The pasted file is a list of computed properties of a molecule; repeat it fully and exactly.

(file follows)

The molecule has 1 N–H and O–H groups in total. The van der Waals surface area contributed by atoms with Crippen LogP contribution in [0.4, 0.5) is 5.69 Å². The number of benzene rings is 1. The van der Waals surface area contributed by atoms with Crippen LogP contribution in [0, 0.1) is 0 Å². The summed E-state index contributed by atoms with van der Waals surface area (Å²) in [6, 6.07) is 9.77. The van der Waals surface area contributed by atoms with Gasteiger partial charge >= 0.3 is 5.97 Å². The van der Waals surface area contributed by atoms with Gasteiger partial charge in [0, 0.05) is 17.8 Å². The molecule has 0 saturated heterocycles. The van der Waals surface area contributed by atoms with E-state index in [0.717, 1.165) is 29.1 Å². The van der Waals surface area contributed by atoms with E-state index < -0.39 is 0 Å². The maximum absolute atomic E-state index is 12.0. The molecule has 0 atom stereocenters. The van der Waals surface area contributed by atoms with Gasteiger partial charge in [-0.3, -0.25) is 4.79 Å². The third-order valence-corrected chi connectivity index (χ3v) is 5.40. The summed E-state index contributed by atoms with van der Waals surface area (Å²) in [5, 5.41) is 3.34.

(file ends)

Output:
The molecule has 1 N–H and O–H groups in total. The van der Waals surface area contributed by atoms with Crippen LogP contribution in [0.4, 0.5) is 5.69 Å². The number of benzene rings is 1. The van der Waals surface area contributed by atoms with Crippen LogP contribution in [0, 0.1) is 0 Å². The summed E-state index contributed by atoms with van der Waals surface area (Å²) in [6, 6.07) is 9.77. The van der Waals surface area contributed by atoms with Gasteiger partial charge >= 0.3 is 5.97 Å². The van der Waals surface area contributed by atoms with Gasteiger partial charge in [0, 0.05) is 17.8 Å². The molecule has 0 saturated heterocycles. The van der Waals surface area contributed by atoms with E-state index in [0.717, 1.165) is 29.1 Å². The van der Waals surface area contributed by atoms with E-state index < -0.39 is 0 Å². The maximum absolute atomic E-state index is 12.0. The molecule has 0 atom stereocenters. The van der Waals surface area contributed by atoms with Gasteiger partial charge in [-0.3, -0.25) is 4.79 Å². The third-order valence-corrected chi connectivity index (χ3v) is 5.40. The summed E-state index contributed by atoms with van der Waals surface area (Å²) in [5, 5.41) is 3.34.